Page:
Many tourists returning from India were found colonized with multidrug-resistant "superbugs." Microbiologists at the Institute for Infectious Diseases of the University of Bern, Switzerland, also isolated a strain possessing a gene which can make these life-threatening bacteria resistant to the last active antibiotic option.
The spread of multidrug-resistant Gram-negative bacteria represents a serious issue for the healthcare system worldwide because our antibiotic armamentarium is becoming too limited. These "superbugs" may cause serious infections with high morbility and mortality rates -- there are already 700'000 estimated deaths per year worldwide because common antimicrobial therapies have become ineffective. In this scenario, colistin has represented the last active antibiotic option able to cure many infected people.
Unfortunately, in November 2015 a new mechanism of resistance against colistin was found with a high prevalence in Escherichia coli and Klebsiella pneumoniae strains detected in China among humans, food animals, and chicken meat; more recently, it has also been found in other countries.
This mechanism is encoded by a gene (named mcr-1) that is plasmid-mediated, thus assuring its great ability to mobilize and spread between different enterobacteria, including those normally present in the human and animal intestinal tracts. In humans, E. coli can cause urinary tract infections, sepsis and other infections. K. pneumoniae mainly causes urinary and respiratory tract infections.
Microbiologists at the Institute for Infectious Diseases of the University of Bern now analyzed for the first time the bacterial population of the intestinal tract of travelers from Switzerland to India and found out that 76% of the tourists returning from India were colonized with superbugs.
"More importantly, 11% of the travelers had in their stools colistin-resistant E. coli strains, including those possessing the new plasmid-mediated mcr-1 gene," says Andrea Endimiani, corresponding author of the study. The findings have now been published in the journal Antimicrobial Agents and Chemotherapy.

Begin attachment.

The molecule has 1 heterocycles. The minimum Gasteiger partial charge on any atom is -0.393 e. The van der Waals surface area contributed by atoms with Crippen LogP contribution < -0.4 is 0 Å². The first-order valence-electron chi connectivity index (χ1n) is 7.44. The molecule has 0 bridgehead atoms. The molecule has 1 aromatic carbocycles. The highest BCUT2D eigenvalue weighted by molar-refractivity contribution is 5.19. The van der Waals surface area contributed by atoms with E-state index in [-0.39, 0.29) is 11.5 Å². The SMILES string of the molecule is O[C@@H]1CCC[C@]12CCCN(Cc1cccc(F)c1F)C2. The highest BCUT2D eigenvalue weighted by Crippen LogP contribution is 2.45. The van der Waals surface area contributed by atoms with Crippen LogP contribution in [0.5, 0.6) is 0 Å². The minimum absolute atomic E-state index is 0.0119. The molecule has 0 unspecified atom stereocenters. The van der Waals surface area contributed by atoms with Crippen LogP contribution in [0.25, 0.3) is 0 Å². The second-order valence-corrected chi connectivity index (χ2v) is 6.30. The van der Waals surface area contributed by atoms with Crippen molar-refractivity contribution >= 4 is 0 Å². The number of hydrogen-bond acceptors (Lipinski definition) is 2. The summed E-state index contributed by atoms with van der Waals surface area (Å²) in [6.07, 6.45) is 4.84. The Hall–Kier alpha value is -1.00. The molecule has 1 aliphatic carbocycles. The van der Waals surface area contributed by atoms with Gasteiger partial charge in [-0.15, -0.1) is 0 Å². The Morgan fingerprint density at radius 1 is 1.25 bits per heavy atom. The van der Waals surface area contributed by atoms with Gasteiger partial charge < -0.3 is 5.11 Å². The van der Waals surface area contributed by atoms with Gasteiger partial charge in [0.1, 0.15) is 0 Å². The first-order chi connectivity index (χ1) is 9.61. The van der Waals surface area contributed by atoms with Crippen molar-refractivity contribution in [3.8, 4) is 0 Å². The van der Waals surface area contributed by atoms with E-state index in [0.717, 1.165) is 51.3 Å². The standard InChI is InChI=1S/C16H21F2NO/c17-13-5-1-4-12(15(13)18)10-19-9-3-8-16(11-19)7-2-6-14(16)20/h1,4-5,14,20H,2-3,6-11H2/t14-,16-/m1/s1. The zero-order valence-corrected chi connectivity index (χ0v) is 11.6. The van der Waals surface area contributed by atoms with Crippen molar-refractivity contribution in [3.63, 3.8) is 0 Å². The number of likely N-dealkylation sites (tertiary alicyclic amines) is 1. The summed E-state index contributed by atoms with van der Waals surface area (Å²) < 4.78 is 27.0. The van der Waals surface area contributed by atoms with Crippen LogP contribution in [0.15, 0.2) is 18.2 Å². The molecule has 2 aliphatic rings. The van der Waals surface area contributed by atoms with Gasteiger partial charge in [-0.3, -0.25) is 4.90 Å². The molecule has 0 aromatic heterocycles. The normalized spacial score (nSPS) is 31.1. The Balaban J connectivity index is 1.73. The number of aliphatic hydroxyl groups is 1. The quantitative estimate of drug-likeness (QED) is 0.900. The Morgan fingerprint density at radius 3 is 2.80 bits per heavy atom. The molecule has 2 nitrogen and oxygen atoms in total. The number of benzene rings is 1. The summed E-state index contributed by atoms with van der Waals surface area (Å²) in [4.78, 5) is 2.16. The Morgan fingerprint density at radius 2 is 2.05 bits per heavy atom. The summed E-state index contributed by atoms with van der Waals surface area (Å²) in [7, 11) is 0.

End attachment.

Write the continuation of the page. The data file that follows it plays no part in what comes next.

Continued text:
Widespread of colistin-resistant E. coli strains
Several studies have already isolated worldwide the mcr-1 gene in colistin-resistant enterobacteria from humans, food-producing animals, food chain and environment. However, most of these studies searched the mcr-1 gene in previously stored strains.
"We wanted to find out more about the actual prevalence of this gene in multidrug-resistant gut bacteria," says Endimiani. "Especially because it is known that the prevalence of intestinal colonization with these superbugs in returning travelers is very high."
Endimiani and colleagues analyzed the pre- and post-trip stools of 38 people living in Switzerland and traveling to India during 2015. The mean stay in India was 18 days. The participants of the study frequently visited other countries in the 12 months before going to India, but never suffered diarrhea. On the other hand, after the journey to India, 39% of the travelers suffered from traveler's diarrhea and additional symptoms, though antibiotics were not taken.
Surprisingly, the intestinal colonization rate with multidrug-resistant enterobacteria was very high: 76% of the travelers returned with superbugs. Moreover, 11% of them carried strains resistant to the last active antibiotic option, colistin. One of those strains also possessed the mcr-1 gene which can promote and transfer colistin resistance in other enterobacteria of human and animal origin.
Molecular analyses indicated that these life-threatening bacteria were acquired from the environment and/or food chain in India. Notably, healthy people carrying superbugs in the intestinal tract can have a high risk to further develop infections such as urinary tract infections or bacteremia due to these difficult to treat bacteria.
"The acquisition of colistin-resistant bacteria during trips is therefore a phenomenon that needs to be carefully monitored to prevent the spread of such untreatable bacteria in Switzerland, a country that still have a low prevalence of superbugs," says Endimiani. The researchers strongly recommend a rapid implementation of specific and sensitive surveillance programs to prevent unexpected outbreaks due to enterobacteria possessing the mcr-1 gene.
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